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Standardized Field Sobriety Tests

Golburgh Law Nov. 24, 2015

In Florida, when a police officer suspects that you might be driving under the influence of drugs or alcohol, he can require you to take three tests – known as Standardized Field Sobriety Tests, or SFSTs – to help him to determine whether you are too impaired to drive. Each test must be administered under acceptable conditions to be considered valid, and the officer’s conclusions may be challenged if the tests are performed incorrectly.

Knowing the requirements of these tests may help you decide how to proceed if you are charged with a DUI.

Horizontal Gaze Nystagmus

Nystagmus is the involuntary jerking of the eye when it’s under strain. In sober people, some jerking is normal when the eyes look too far to the right or the left. The eyes of Intoxicated people often exhibit more distinct jerking and at earlier angles.

The HGN test begins with an officer instructing the driver to keep his face forward while his eyes follow a pen, finger, or other object side to side. Officers then watch for nystagmus in three different ways, with two points possible for each:

  • Lack of smooth pursuit: The eyes jerk while moving, instead of smoothly sliding side to side.

  • Nystagmus at maximum deviation: Eyes show a distinct jerking when looking as far as possible to the left or right.

  • Nystagmus prior to 45 degrees: Eyes jerk even before they’ve moved halfway to one side.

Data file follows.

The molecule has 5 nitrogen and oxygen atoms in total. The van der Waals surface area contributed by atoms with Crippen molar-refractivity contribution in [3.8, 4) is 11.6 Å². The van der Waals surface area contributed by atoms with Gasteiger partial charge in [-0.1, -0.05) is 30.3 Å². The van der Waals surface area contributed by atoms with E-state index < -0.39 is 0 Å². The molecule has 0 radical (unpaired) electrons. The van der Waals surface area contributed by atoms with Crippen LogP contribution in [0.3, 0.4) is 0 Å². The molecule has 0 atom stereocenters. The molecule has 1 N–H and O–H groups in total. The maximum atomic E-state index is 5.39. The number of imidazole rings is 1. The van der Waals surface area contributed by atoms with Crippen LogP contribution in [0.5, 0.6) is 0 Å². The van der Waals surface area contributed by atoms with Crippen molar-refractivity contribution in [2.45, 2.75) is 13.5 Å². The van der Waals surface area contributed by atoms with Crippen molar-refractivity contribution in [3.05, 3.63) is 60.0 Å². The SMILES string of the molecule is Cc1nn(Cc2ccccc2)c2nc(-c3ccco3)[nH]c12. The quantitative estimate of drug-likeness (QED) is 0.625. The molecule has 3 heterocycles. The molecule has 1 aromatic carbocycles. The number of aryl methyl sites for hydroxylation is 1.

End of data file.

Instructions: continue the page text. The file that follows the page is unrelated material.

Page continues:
The officer totals up the points awarded, assigning a score out of six. A score of 3 and above is likely to result in an arrest unless the other tests indicate the driver is likely sober.

Walk and Turn

The Walk and Turn test is, perhaps, the most well-known of the SFSTs. The straight line, the nine heel-to-toe steps, the pivot turn, and the journey back are well-documented in film and personal anecdotes, and most of us can probably duplicate the test in part. What officers are looking for, however, is any slight deviation from their very specific instructions. Points on this test are given for the following eight errors:

  • Losing balance during the instructional portion of the test

  • Starting the test before being instructed to do so

  • Stopping or pausing in the middle of the test

  • Not touching heel-to-toe on each step

  • Stepping off the line

  • Lifting arms for balance

  • Losing balance while turning or making an incorrect turn

  • Inability to complete the test

Each error counts as one point, for a total of eight possible. Scores of 4 and above are likely to result in arrest, depending on the other scores.

One Leg Stand

The One Leg Stand test, just as it sounds, requires the driver to stand on one leg for approximately 30 seconds while keeping his arms to his sides and his other leg 6 inches in the air. Like the Walk and Turn test, the points are counted not just for the ability to do the basic test, but for the driver’s ability to follow detailed instructions while balancing on one leg. Points are counted for the following:

  • Swaying while balancing

  • Lifting arms for balance

  • Hopping

  • Putting foot down

  • Inability to complete the test

On this test, if only two points are given, the officer generally will arrest the driver for further testing. Even if only one point is earned, the officer will factor in all three scores, which are recorded on the police report.

If you have been charged with a DUI, it is important to retain competent legal counsel who can scrutinize your field sobriety testing and challenge any test which was incorrectly performed. In South Florida, Lloyd H. Golburgh has the experience you need on your side. Contact us today for a consultation.